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    Every Creeping Thing: True Tales of Faintly Repulsive Wildlife: “Conniff is a splendid writer–fresh, clear, uncondescending, and with never a false step; one can’t resist quoting him.” (NY Times Book Review)

    The Species Seekers:  Heroes, Fools, and the Mad Pursuit of Life on Earth by Richard Conniff is “a swashbuckling romp” that “brilliantly evokes that just-before Darwin era” (BBC Focus) and “an enduring story bursting at the seams with intriguing, fantastical and disturbing anecdotes” (New Scientist). “This beautifully written book has the verve of an adventure story” (Wall St. Journal)

    Swimming with Piranhas at Feeding Time by Richard Conniff  is “Hilariously informative…This book will remind you why you always wanted to be a naturalist.” (Outside magazine) “Field naturalist Conniff’s animal adventures … are so amusing and full color that they burst right off the page …  a quick and intensely pleasurable read.” (Seed magazine) “Conniff’s poetic accounts of giraffes drifting past like sail boats, and his feeble attempts to educate Vervet monkeys on the wonders of tissue paper will leave your heart and sides aching.  An excellent read.” (BBC Focus magazine)

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Trophy Fish–And A Chain of Species Destruction at Yellowstone

Posted by Richard Conniff on May 14, 2019

Stocked fish are often home-wreckers for native species

by Richard Conniff/The New York Times

Recreational fishing is a pastime in which people have come to expect the fish they want in the places they happen to want them. That is, they want their fish stocked and ready to catch, even in places those fish never originally lived. This practice can seem harmless, or even beneficial. But the introduction of one “beneficial” species in Yellowstone National Park suggests how rejiggering the natural world for human convenience can cause ecological disaster for almost everything else.

All it took at Yellowstone Lake, the 136-square-mile centerpiece of the park, was the introduction of lake trout, a fish originally found mainly in the Northeast and Canada and beloved by anglers everywhere. The federal government had transplanted them to smaller lakes within the park in the 1890s, a time when adding fish to remote fishless lakes seemed like a smart way to spread around America’s amazing abundance. But a century later, in 1994, the introduced species turned up in Yellowstone Lake, which was already celebrated for its own native Yellowstone cutthroat trout. Park managers theorized that an angler illegally introduced the fish, either by accident or in the misguided belief that it would improve a big lake with plenty of potential for further sportfishing. One result is that anglers now catch 20,000 lake trout a year there.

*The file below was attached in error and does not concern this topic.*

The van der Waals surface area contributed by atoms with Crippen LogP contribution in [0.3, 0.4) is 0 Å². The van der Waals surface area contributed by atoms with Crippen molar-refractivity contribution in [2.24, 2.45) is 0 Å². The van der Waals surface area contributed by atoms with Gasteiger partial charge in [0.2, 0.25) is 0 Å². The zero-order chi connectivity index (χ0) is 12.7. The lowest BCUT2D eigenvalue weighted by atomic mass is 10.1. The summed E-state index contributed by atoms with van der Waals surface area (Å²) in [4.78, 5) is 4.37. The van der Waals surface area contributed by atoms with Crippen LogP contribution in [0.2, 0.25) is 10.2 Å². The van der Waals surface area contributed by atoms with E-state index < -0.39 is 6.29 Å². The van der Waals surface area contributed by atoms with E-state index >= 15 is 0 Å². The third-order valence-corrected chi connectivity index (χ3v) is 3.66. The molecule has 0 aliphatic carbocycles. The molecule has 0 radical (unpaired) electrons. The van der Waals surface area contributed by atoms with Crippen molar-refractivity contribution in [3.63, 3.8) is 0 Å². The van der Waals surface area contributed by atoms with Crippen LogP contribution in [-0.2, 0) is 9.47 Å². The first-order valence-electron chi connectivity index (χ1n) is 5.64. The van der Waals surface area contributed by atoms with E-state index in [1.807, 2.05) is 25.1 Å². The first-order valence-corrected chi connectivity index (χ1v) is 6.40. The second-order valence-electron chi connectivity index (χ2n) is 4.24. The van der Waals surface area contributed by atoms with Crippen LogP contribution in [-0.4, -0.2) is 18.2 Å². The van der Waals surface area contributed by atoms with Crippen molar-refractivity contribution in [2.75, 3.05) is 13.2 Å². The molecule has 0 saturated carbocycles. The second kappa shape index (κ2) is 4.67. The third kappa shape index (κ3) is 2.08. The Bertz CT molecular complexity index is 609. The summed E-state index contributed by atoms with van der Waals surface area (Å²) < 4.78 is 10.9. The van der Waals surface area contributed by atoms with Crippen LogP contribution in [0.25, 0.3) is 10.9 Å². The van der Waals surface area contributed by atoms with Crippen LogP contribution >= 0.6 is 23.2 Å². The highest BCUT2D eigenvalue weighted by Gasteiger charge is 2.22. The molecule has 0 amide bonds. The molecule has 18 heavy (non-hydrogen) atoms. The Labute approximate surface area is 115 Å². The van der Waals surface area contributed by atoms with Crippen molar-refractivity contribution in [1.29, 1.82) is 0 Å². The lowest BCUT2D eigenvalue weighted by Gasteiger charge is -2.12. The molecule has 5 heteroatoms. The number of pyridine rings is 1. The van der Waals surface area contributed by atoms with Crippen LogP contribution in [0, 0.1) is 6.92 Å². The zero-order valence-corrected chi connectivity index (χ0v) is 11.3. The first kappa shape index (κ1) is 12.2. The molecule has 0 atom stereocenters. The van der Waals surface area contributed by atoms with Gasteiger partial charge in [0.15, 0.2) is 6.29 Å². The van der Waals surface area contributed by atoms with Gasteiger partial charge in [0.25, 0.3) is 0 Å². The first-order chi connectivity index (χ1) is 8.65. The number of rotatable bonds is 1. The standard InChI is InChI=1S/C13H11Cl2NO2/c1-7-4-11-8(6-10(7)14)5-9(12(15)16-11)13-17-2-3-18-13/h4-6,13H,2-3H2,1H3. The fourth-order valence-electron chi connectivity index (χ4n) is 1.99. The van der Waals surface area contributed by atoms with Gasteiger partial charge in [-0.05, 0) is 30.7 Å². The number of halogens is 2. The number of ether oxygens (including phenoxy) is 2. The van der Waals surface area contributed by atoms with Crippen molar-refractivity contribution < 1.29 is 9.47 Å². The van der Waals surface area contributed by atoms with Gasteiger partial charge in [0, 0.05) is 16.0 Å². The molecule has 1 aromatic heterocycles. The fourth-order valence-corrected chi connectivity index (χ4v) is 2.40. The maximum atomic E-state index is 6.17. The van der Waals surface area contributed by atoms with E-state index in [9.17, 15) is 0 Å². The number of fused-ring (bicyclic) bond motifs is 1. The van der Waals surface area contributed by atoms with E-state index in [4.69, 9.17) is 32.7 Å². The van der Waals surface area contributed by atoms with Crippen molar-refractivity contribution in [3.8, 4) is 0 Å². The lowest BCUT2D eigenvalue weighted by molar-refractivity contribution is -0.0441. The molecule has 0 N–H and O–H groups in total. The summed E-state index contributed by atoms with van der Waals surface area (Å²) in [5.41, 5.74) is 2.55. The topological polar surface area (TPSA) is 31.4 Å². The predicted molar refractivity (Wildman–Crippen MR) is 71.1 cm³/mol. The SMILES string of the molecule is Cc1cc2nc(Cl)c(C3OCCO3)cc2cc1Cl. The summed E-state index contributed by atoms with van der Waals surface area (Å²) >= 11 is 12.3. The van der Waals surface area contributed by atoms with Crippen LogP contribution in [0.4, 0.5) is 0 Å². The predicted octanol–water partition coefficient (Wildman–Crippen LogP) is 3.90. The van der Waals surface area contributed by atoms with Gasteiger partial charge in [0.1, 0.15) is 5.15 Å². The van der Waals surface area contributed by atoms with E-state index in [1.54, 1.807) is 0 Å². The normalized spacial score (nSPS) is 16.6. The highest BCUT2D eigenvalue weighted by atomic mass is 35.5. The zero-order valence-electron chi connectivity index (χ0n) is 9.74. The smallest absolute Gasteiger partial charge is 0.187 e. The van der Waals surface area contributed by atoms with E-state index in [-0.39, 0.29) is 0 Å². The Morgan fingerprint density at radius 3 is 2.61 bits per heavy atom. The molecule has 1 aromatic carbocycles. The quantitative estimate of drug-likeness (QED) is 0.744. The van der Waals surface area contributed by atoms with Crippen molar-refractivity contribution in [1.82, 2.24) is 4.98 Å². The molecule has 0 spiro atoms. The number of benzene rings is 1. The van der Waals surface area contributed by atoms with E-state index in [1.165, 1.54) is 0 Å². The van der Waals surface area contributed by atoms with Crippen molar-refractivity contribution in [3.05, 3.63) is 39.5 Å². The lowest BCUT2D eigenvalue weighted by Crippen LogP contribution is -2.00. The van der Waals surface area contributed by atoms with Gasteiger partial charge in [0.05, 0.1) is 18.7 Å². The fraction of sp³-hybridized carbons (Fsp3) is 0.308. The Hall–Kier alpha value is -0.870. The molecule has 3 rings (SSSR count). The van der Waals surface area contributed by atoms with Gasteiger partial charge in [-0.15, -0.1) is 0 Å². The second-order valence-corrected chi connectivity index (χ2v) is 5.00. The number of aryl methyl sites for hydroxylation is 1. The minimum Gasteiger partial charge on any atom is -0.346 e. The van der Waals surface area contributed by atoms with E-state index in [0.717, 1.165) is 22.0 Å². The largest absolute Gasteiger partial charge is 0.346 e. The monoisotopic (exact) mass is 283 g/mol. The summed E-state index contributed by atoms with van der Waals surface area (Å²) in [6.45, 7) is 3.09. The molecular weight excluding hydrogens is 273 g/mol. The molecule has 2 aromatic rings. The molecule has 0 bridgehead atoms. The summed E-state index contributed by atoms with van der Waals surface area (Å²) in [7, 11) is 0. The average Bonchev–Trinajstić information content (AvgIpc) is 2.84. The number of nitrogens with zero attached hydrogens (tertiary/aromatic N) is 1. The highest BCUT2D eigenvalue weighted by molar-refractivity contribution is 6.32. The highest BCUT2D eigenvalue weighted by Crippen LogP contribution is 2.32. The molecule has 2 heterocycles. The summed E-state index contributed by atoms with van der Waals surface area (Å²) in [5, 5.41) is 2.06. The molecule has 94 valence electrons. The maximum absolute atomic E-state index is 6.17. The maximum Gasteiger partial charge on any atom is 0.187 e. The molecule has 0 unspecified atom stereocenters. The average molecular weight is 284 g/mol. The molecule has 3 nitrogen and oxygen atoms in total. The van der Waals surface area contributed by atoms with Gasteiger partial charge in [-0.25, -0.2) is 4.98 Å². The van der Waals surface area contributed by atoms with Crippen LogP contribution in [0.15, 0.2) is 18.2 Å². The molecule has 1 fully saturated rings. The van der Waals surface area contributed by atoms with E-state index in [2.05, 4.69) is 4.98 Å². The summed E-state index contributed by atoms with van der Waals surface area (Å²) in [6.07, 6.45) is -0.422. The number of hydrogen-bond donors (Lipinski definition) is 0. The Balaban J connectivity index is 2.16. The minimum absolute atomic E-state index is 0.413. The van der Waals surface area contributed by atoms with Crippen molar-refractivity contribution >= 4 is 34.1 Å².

But the lake trout went on to gorge on the young of the cutthroat trout, and the population of the native subspecies plummeted. Because there were fewer cutthroat trout around to eat them, large water fleas soon proliferated. The water fleas in turn gobbled up the microscopic plants at the bottom of the food web, causing the lake water to become clearer and probably also warmer near the surface, according to a new study published in the journal Science Advances. When the cutthroat trout largely vanished from the shallow waters they prefer, the lake trout didn’t take their place, because they like deeper waters. So the switch deprived ospreys, white pelicans, bald eagles and other fish-eating birds of their main food source. The osprey population around the lake soon dropped from 38 nesting pairs, with almost 60 percent of them successfully fledging young birds, to just three nests with zero success. Eagles likewise declined almost to a level last seen during the height of DDT use in the 1960s, again with zero reproductive success.

Spawning cutthroat trout (Photo:Jay Fleming)

Because far fewer cutthroat trout were making their springtime spawning run up streams around the lake, grizzly and black bears that once lined the banks to feed on them had to go elsewhere in search of food. The density of river otters also fell to the lowest levels known for that species. To casual park visitors the lake no doubt still looked wild and beautiful (that clear water!). But it was like visiting a celebrated European city when all the locals have vanished and everybody you bump into is a tourist.

What happened at Yellowstone Lake is a familiar story for conservationists, because fish stocking has produced cascading ecological disasters pretty much everywhere. For this, Americans can thank Robert B. Roosevelt, a 19th century congressman, conservationist, and uncle of Theodore Roosevelt. He was the fishing world’s version of the infamous New Yorker who set out to give his fellow Americans every bird mentioned in Shakespeare and instead bequeathed us a plague of starlings.